Article ID: 205027
This article describes in detail the operation of Dead Gateway Detection (DGD) and its interaction with the Routing and Remote Access Service (RRAS) Update.
The following list includes the 3 primary scenarios where fail-over may be expected, but does not occur:
In this scenario, it may be expected that if the local-area network (LAN) connection does not work for some reason, the Dial-On-Demand (DOD) connection will start. This is based on the idea that DGD should start once the first default gateway does not work. There are 2 static routes on RRAS-A:
DOD - - - - DOD / \ RRAS-A RRAS-B --- LAN 126.96.36.199 \ / LAN - - - - - - - - - - - - LAN 10.10.10.1 10.10.10.10
If a program on RRAS-A is running and is accessing 188.8.131.52, the path it takes is across 10.10.10.10 over the local area network (LAN) connection. With the preceding static routes, there is no problem as long as the LAN connection exists. However, if the LAN connection does not work, any further communication also does not work. Because of this, DGD is not activated and the DOD connection never dials.
destination net mask gateway interface metric 0.0.0.0 0.0.0.0 184.108.40.206 dod-test 4 0.0.0.0 0.0.0.0 10.10.10.10 NIC 2
In this scenario, it may be expected that if the dedicated Internet Service Provider (ISP) connection for some reason does not work on the external side of the proxy server, the DOD connection starts. This is also based on the idea that DGD should start once the first default gateway does not work. The static routes that might be attempted may look like the following table:
DOD - - - - - RAS / \ LAN - - - RRAS/Proxy ISP - - Internet non-valid \ / IP address LAN - - -T1/other - - - LAN
When multiple default gateways are specified on the external side of a Microsoft Proxy 2.0-based server, it might be expected to provide redundant connections to the Internet through the dialup device or devices. But if the LAN based ISP connection does not work, any further communication also does not work. Because of this, DGD is not activated and the DOD never dials.
destination net mask gateway interface metric 0.0.0.0 0.0.0.0 220.127.116.11 dod-isp 4 0.0.0.0 0.0.0.0 18.104.22.168 NIC 2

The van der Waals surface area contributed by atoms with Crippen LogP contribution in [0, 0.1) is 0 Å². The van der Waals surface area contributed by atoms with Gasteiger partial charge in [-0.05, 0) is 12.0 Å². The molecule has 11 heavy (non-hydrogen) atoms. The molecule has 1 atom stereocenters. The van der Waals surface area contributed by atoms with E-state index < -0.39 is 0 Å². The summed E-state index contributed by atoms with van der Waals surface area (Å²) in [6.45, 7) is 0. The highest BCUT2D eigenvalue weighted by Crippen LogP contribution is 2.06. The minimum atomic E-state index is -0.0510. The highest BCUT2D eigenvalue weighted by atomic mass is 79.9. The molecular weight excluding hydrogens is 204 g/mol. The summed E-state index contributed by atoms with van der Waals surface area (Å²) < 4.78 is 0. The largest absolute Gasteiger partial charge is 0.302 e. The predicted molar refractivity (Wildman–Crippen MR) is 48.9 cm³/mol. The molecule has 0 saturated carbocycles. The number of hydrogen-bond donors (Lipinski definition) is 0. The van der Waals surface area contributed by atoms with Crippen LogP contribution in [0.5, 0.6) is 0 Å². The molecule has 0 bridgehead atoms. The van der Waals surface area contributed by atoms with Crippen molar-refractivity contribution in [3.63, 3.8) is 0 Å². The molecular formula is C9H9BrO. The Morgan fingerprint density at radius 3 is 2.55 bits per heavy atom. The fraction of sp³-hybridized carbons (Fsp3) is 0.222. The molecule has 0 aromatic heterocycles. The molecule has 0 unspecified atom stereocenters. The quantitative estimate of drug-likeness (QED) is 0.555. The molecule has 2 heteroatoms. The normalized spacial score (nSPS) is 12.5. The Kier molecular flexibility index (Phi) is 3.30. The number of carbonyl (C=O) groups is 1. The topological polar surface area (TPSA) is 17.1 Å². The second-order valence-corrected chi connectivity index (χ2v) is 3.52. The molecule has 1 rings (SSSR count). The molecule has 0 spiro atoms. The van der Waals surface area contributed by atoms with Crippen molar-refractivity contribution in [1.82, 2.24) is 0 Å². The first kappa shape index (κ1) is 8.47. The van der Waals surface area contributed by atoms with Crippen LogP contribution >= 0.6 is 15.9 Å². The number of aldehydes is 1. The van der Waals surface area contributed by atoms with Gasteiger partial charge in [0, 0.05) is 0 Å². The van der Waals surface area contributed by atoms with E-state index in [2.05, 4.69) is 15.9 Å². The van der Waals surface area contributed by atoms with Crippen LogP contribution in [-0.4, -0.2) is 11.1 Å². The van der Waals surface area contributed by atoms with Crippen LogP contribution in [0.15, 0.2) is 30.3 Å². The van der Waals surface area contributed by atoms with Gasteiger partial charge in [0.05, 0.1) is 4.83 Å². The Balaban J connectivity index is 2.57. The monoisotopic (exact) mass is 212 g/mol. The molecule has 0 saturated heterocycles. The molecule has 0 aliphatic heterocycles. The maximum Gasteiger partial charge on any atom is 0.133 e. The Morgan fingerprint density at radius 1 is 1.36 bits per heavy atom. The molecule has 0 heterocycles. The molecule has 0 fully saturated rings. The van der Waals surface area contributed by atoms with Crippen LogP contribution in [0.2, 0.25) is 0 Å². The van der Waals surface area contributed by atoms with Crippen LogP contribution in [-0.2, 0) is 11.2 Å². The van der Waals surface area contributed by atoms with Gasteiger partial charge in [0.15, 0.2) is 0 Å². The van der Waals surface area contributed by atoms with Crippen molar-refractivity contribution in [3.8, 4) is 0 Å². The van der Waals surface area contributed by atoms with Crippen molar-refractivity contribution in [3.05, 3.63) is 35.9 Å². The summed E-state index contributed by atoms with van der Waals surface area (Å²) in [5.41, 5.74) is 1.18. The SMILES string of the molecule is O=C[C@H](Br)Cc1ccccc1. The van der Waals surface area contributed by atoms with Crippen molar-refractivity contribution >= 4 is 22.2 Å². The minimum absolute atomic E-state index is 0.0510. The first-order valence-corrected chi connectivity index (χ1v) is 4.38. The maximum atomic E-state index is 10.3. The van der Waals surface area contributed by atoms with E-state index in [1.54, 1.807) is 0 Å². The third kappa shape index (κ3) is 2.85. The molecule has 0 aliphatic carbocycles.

This scenario is very similar to scenario 2, but it does not work for a different reason. In this scenario, the LAN behind the RRAS server is using Internet-valid IP addresses. When clients are trying to pass outward through the RRAS server, if the LAN-based ISP connection does not work, the RRAS server never activates DGD and does not dial the DOD connection to the ISP. Note that this occurs even with the static routes in the following table:
DOD - - - - - RAS / \ LAN - - - RRAS ISP - - Internet valid \ / IP address LAN - - -T1/other - - - LAN
The reason for this inability to fail-over is that DGD relies on TCP transmission in order to activate it. When an RRAS server is behaving as a router, as it is in this case, it never parses the IP packet beyond the IP layer. Instead, it determines if the packet should be routed, and then either routes the packet or drops the packet.
destination net mask gateway interface metric 0.0.0.0 0.0.0.0 22.214.171.124 dod-isp b 4 0.0.0.0 0.0.0.0 126.96.36.199 NIC 2
Dead Gateway Detection only is activated by a server when it is the "initiator" of the TCP connection. In the preceding case, RRAS is not the source or initiator of the TCP session, and so is "unaware" that TCP sessions are not working correctly. Again, because the RRAS server does not "look" above the IP header when acting as a router, it never "sees" whether a packet is a UDP or TCP packet. That is why (in this scenario) RRAS will never fail-over to the second default gateway.
In all three of these scenarios, the behavior expected will not occur. Default gateway static routes added to RRAS that point to a DOD are not added to the list of available default gateways available to the router unless one of the 2 following conditions exists:
If you want to see the routes that the kernel of the OS is using at any one time, you can use "kernrout print" command at a command prompt. This is the routing table at the kernel level. This shows you the single best route that will be used by the operating system when making routing decisions.
Article ID: 205027 - Last Review: June 22, 2014 - Revision: 3.0
Retired KB Content Disclaimer
This article was written about products for which Microsoft no longer offers support. Therefore, this article is offered "as is" and will no longer be updated.